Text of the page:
A recently published Federal Circuit decision has clarified when a patent term extension may be applied to a granted patent. In Novartis AG vs. Lee, the Federal Circuit ruled that patent term adjustment should not take into account the period an application spends in examination following a request for continued examination (RCE), even if the RCE was filed later than three years from the application filing date.
Patent Term Extensions are granted under 35 U.S.C. § 154 to account for various US Patent Office (US PTO) delays in processing a patent application. This decision was concerned with 35 U.S.C. § 154(b) (1) (B) which relates to extensions granted for a delay of more than three years from filing in the issue of a patent. The issue in question was whether the statute should be read as allowing patent term extensions in instances in which a request for continued examination (RCE) has been filed.
If dissatisfied with a patent term adjustment applied by the US PTO, an applicant may request reconsideration of the decision. Novartis filed such reconsideration requests in respect of 23 patents. Novartis argued that the Director of the US PTO erred by not counting towards the three year delay period both the time from initiation of continued examination to allowance and, in addition, the time from allowance to issuance, even though the latter period is undisputedly counted toward the three years in a case not involving a continue examination. Many of the 23 patents were dismissed on the grounds that Novartis had failed to file their reconsideration request within a 180 day limit. However, the Federal Circuit ruled on a number of other Novartis patents.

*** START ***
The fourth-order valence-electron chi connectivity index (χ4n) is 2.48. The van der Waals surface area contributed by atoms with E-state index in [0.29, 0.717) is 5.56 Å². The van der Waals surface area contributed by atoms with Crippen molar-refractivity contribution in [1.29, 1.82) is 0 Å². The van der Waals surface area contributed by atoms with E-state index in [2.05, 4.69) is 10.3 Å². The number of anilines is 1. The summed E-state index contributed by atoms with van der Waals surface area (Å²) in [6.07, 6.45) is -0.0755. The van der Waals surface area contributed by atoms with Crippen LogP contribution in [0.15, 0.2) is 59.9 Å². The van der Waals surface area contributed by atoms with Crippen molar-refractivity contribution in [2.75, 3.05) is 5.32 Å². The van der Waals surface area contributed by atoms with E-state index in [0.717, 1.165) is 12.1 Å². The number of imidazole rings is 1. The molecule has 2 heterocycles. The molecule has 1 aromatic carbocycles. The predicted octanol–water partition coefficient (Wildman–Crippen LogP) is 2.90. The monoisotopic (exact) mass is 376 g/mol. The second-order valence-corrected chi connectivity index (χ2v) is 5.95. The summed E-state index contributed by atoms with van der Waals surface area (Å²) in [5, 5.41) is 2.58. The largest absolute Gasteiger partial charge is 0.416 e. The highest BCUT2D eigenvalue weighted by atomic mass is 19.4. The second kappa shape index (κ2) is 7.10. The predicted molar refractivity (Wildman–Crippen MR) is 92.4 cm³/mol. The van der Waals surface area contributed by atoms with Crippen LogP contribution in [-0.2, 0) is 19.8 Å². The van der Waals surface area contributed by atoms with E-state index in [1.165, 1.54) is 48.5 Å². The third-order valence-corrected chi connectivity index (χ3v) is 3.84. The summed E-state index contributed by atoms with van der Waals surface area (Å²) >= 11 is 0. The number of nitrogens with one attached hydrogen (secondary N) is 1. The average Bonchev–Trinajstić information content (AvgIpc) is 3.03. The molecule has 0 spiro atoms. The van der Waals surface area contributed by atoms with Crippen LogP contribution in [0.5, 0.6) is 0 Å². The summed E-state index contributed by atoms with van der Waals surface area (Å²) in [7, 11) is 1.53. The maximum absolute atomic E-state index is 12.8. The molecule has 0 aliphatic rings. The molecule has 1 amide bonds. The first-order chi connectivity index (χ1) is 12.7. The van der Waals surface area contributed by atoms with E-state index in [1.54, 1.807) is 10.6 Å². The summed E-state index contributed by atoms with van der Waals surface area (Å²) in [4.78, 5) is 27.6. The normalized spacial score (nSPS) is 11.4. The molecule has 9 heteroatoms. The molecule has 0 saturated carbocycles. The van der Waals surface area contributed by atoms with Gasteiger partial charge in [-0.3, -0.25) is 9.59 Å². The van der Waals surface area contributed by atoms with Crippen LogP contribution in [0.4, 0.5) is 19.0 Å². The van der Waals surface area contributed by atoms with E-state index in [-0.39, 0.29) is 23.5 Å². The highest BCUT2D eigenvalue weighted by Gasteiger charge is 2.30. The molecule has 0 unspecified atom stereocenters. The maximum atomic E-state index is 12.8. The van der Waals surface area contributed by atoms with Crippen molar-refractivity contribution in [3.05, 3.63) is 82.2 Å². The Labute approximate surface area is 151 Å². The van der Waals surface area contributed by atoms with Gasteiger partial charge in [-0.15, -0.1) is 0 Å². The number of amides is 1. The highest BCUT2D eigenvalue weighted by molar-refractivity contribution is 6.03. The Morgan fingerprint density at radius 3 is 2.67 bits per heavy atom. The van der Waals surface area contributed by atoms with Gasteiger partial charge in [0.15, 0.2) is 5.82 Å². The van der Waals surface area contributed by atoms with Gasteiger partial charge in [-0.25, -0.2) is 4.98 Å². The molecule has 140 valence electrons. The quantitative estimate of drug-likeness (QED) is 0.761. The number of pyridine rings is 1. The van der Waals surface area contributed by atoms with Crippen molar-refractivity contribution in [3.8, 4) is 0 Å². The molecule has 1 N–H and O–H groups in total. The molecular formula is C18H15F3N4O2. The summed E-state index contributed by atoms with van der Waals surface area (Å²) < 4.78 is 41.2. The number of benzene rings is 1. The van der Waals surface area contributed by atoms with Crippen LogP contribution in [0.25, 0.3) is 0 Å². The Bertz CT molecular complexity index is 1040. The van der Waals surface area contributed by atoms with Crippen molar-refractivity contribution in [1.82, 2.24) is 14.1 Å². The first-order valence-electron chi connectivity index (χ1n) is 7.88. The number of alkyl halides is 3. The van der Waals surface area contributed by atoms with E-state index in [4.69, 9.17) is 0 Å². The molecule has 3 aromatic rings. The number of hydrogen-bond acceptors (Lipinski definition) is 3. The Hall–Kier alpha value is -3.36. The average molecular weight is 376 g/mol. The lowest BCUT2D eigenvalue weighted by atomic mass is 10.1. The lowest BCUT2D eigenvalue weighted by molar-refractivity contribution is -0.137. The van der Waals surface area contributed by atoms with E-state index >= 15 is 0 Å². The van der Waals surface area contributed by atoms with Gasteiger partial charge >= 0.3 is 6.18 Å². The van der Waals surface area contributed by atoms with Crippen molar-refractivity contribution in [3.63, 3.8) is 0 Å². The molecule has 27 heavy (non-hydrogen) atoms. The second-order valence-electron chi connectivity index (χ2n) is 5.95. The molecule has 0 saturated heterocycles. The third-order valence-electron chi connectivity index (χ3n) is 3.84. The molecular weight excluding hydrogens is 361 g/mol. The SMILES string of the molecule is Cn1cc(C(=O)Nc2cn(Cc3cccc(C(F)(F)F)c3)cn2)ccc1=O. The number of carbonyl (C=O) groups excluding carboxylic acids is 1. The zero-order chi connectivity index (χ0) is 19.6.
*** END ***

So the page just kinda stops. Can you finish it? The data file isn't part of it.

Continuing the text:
The Federal Cicruit ruled that U.S.C. § 154 (b) (1) (B) should be interpreted to ensure patent term adjustment time is calculated by determining the length of time between application filing date and patent issuance, then subtracting any continued examination time (and any other time specified in the provision) and determining the extent to which the result exceeds three years. This interpretation was considered to be in line with the purpose of the statute: to compensate for delays attributable to the US PTO.
However, the judge did agree with a particular argument raised by Novartis, namely that "the time consumed by continued examination" should be limited to the time before allowance. Thus, it was ruled that the time between allowance to issue should be taken into account, even if continued examination had been requested. Should an application re-enter examination following allowance e.g. in the event that new prior art is filed, the patent term will be further adjusted accordingly.
In view of this decision, in certain situations it may be advisable to avoid filing an RCE during prosecution of a patent application so as to maximise patent term extension. One alternative to an RCE is the After-Final Consideration Program Pilot 2.0 which allows an examiner additional time to consider an application after a Final Office Action and if required schedule an interview with the applicant with a view to placing the application in order for allowance.
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